Sophomore Karin Ebey hails from New Mexico. Photo by Penh Alicandro ’22
On the last Friday in March, Eckerd College sophomore Karin Ebey learned she had been awarded the nation’s most prestigious undergraduate scholarship for science majors: the Barry Goldwater Scholarship.
It’s a highly selective $7,500 award given to students from all fields of science, engineering and mathematics who obtain at least a 3.0 grade point average, plan to have a career in the natural sciences, and present a rigorous application that includes an original research paper.
Karin was one of only 13 students from a Florida college or university to receive the award this year. Nationwide, more than 5,000 students applied for the scholarship; just 413 were selected. “This is a real feather in the cap for Karin, and for Eckerd’s science program,” says William Szelistowski, Ph.D., associate professor of biology and marine science at Eckerd and the College’s Goldwater Scholarship campus representative.
“In Karin’s case, the award is particularly notable as only about 15% of Goldwater winners get chosen as sophomores,” he adds. “To be able to convince the national Goldwater committee that you are one of the country’s very top young scientists after just three semesters of college is pretty remarkable.”
Established by Congress in 1986 to honor former U.S. Senator and 1964 presidential candidate Barry Goldwater, the scholarship’s aim is “to provide a continuing source of highly qualified scientists, mathematicians and engineers by awarding scholarships to college students who are U.S. citizens or permanent residents and intend to pursue careers in these fields,” according to the program’s website.
But wait. There’s more.
The following Monday—April 3—Karin, a biology and chemistry student from Los Alamos, New Mexico, was notified she was one of four Eckerd students to be awarded a 2023 National Oceanic and Atmospheric Administration Ernest F. Hollings Undergraduate Scholarship, bringing the school’s total number of recipients to 109—the most of any college in the country.
The other three Eckerd students receiving Hollings Scholarships are sophomores Sydney Paull, a marine science student from San Diego, California; Elizabeth Oliver, a marine science and Spanish student from Lakehurst, New Jersey; and Sophie Strock, a marine science student from Centerville, Massachusetts.
Since 2005, NOAA has selected students from around the nation to receive up to $9,500 per year for two years of full-time study and a 10-week, full-time, paid summer internship at a NOAA facility one year after receiving the award.
“It’s been quite a week,” Karin says. “I’m mostly being distracted from my school work because it’s exciting. I’ve got to focus more on my work the rest of the week.”
A diligent, dedicated student, Karin in January combined a Winter Term course with an internship and spent the month working at the American Museum of Natural History in New York City. “It was my first time in New York,” she says, “and I got to learn how a natural history museum is run.”
She performed routine tasks—including preparing specimens, scanning slides, preparing loans, tagging specimens, shelving specimens and checking preservative levels. But she also presented at five education and outreach events about herpetology and museum collections.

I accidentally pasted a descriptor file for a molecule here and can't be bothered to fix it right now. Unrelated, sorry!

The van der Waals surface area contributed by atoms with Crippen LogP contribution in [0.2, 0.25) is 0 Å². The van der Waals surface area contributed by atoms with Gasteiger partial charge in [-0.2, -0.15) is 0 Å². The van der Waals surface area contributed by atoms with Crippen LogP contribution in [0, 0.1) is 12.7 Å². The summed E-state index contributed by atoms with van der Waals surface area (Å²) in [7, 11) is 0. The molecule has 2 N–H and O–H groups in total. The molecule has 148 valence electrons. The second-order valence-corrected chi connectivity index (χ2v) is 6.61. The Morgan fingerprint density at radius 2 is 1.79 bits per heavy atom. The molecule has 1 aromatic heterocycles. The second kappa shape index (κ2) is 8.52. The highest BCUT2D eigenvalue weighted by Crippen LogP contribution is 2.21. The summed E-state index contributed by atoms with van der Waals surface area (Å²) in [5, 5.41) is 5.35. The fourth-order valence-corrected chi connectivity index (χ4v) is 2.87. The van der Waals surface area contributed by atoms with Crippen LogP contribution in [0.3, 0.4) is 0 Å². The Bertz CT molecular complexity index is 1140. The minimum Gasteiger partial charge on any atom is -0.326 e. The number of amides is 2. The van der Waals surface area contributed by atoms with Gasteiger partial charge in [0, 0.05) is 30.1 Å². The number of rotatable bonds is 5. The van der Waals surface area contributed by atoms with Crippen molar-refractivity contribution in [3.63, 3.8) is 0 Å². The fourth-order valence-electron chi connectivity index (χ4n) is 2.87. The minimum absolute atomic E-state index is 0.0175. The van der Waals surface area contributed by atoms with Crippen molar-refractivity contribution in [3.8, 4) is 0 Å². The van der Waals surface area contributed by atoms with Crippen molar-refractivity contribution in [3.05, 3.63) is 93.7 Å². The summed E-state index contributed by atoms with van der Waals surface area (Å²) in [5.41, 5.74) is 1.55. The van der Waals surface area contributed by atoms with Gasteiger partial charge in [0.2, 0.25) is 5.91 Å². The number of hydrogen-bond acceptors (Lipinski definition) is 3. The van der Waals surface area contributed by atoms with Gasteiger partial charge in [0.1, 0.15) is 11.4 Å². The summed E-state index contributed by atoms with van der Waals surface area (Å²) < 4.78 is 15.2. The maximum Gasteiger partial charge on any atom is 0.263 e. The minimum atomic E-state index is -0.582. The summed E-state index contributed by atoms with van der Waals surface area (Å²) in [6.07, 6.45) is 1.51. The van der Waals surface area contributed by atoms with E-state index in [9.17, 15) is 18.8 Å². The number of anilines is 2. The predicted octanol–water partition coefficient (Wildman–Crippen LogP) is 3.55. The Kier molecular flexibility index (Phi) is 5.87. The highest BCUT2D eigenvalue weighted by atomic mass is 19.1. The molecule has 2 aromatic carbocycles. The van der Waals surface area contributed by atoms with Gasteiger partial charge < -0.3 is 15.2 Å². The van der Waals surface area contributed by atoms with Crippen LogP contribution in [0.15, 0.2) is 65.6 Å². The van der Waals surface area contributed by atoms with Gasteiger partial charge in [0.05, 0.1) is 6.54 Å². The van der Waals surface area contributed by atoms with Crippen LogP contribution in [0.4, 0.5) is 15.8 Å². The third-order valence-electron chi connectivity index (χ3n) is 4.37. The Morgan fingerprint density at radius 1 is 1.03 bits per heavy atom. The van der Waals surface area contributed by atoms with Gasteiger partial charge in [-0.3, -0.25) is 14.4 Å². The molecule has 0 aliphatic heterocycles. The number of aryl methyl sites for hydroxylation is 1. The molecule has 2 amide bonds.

“I completed an independent research project on comparing brown anole evolution in their native and invasive range,” she adds. “And I spent a lot of time interacting with the curators and graduate students at the museum, exploring the amazing collection, and exploring New York City.”
Her Goldwater research paper was based on work she had done last summer as part of a Research Experiences for Undergraduates program at the University of New Mexico. It focused on turtle ecology in the Middle Rio Grande Basin, examining the potential for competition between native turtles and the invasive red-eared slider using stable isotope analysis.
Karin’s passion for science began when she was about 5, “and I fell in love with crocodilians,” she explains. “I liked dinosaurs, and crocodiles are the most epic extant archosaurs.” This summer, she will take part in another REU program, this time at the University of Georgia. Her focus will be on disease modeling.
Karin is currently enrolled in one of Goessling’s biology courses. “She really gets the scientific angle and is interested in big-picture questions about evolution and biology.” Goessling, along with Lauren Vonnahme ’10, a senior museum specialist at the American Natural History Museum, helped facilitate Karin’s Winter Term and internship programs.
“I have not yet decided what area I want to be working in,” Karin says. “I’m going to do some exploring. But I was surprised how much I liked working at the museum.”
Lindsey Fox, Ph.D., assistant professor of mathematics, has Karin in her Probability and Statistics class. “I’ve never met a student quite like her,” Fox says. “She’s brilliant. I’m often asking myself where she has the time in the day to do what she does. She’s doing two projects on the side with other professors and a side project with me … how many projects can she do at once? She has a very broad skill set. It’s really incredible. I always come to class prepared for her to ask me questions I won’t know the answer to.”
Fox envisions Karin as a top research scientist, possibly in the field of computational biology.
“She keeps me on my toes,” Fox adds. “But only once or twice in a career do you get a student like this. What she’s done in her first two years is amazing.
“I can’t wait to see what she does in the next two.”